If you’ve been reading my blog for a long time, then you know I first started blogging when I was learning how to eat a vegan diet. It was 2010, my cholesterol was extremely high (280mg/dL) and my doctor wanted me to consider taking a statin, a cholesterol-lowering drug. I’m certainly not against taking medication, but it felt like the “easy way out” and I really wanted to try everything I could with diet and exercise. Statins come with side effects and it felt strange to start taking a medication in my 20’s that I’d need for the rest of my life. Before I settled on a medication, I went vegan for six months to see if I could lower my cholesterol, and I decided to blog about the experience.
Six months went by and when I had another blood test my cholesterol was almost exactly the same. I was a bit discouraged and gave up on a vegan diet, transitioning back to a vegetarian lifestyle. (Of course, the upside was that I learned how to cook and fell in love with blogging!)
Although my cholesterol was still high, I knew it had always been high, since the time I was a little kid. Every time I had my cholesterol checked, my doctor would say the same things: avoid red meat, exercise, don’t smoke, etc. And every time I would just nod my head and maybe roll my eyes a little bit on the inside. They’d recommend a statin and I figured since I didn’t have any other risk factors, it wasn’t a big deal. However, I quickly learned that wasn’t the best approach.
This summer, on the cusp of turning 30, I decided it was time to revisit this cholesterol issue. I took matters into my own hands by Google-ing everything I could for hours and hours. I was looking for other cases of people that were genetically predisposed to high cholesterol. I was hoping to find something that would tell me “Don’t worry about it! It’s just (literally) in your blood!” I didn’t find the answer I was looking for, but I did find an answer.
I learned about a condition called Familial Hypercholesterolemia (FH) which is a genetic disorder that prevents the liver from recycling the body’s natural supply of cholesterol. That means people with FH can have extremely high cholesterol levels, especially LDL, the “bad” cholesterol. Since it’s a genetic trait that I inherited from my dad, it doesn’t respond as well to diet and exercise alone. If left untreated, people with FH have a 20 times higher risk of developing early aggressive heart disease. Yes, 20 times.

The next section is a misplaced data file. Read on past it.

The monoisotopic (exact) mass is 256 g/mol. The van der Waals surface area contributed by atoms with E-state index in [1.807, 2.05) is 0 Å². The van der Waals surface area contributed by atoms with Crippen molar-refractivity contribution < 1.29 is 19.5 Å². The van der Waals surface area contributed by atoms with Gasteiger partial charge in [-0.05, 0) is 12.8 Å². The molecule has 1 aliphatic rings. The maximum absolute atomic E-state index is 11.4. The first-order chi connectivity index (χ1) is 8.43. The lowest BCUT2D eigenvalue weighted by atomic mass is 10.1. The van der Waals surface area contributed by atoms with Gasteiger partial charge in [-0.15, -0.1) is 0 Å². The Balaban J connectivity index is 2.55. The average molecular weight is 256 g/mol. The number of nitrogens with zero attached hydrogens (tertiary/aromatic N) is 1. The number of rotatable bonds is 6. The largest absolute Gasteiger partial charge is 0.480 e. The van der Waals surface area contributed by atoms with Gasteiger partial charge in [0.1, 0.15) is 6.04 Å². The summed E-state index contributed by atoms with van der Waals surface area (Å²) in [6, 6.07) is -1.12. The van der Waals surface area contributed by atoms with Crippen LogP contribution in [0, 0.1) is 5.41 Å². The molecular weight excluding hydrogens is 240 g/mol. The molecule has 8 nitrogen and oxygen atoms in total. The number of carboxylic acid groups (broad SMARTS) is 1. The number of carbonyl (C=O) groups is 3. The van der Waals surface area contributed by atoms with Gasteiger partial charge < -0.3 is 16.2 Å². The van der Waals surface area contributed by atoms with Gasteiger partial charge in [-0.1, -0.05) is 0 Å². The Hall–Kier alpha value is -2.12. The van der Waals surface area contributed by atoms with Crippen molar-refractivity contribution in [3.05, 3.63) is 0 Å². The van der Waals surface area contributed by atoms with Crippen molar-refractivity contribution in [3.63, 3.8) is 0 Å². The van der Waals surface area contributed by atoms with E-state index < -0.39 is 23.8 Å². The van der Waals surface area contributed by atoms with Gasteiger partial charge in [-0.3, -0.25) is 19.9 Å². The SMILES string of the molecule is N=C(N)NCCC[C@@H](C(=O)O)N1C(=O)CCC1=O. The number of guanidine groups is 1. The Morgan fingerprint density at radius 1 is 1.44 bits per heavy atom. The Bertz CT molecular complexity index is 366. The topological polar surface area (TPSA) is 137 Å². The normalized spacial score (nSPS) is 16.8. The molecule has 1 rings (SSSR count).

Finding a name for this condition felt like a light bulb moment. Although it wasn’t the answer I was hoping for, it made a lot more sense why I felt perfectly healthy, yet my blood test was telling a different story. I understood why going vegan didn’t get my cholesterol down to a reasonable level. To top it off, FH is 10 times more common in French Canadian populations, which is where my dad’s family is from, so that made sense why this was present in my dad’s side of the family!
I did some research on the FH website and I found a wonderful cardiologist here in Richmond. I appreciated that she didn’t take one look at me and immediately prescribe a statin. We talked about my family history, literally drawing a family tree and identifying all of the cardiovascular diseases that I’d seen in my dad’s siblings. We looked my other risk factors, my diet, and my workouts. She really dug into my history and where I’m at today. After some additional blood work and tests, she confirmed that it definitely seemed like FH and prescribed a statin.
As of a few months ago, my cholesterol was 350mg/dL, which is extremely high. When looking at my history, my cardiologist noted that it was impressive I was able to get it down to 280mg/dL with just a vegan diet. While diet is obviously very important, people with FH typically can’t lower it significantly. My cardiologist recommended that I continue to eat a healthy diet as much as possible, but thanks to FH, I still need a statin.
I wasn’t sure if I wanted to blog about all of this because, in some ways, I felt like I was a failure. When I got my test results back, I felt powerless and defeated. I was trying so hard and it was frustrating that I was being told that it would never be enough.
But that’s not the right attitude and that’s not how I feel anymore. Now I feel empowered. I’m thankful that I’ve already built a foundation of healthy habits. I’m thankful that I have the means and the time to prioritize my health. I’m thankful that there’s a medication that can supplement my efforts. I’m thankful that I finally found a doctor who took the time to explain all of it to me. And I realized that I absolutely wanted to blog about it because this is part of my journey and some of you have been here since the beginning!
I’ve now been on a statin for a few months so I’ll be getting more blood work done soon. Hopefully, the statins are doing their job and my cholesterol should eventually get below 200mg/dL.
Although FH is rare, researchers think that much of the FH population has gone undiagnosed. If someone in your family has high cholesterol, I’d encourage you to get yours checked! With the right lifestyle changes and treatment, you can minimize your risk factors. Visit the FH Foundation website if you want to find out more!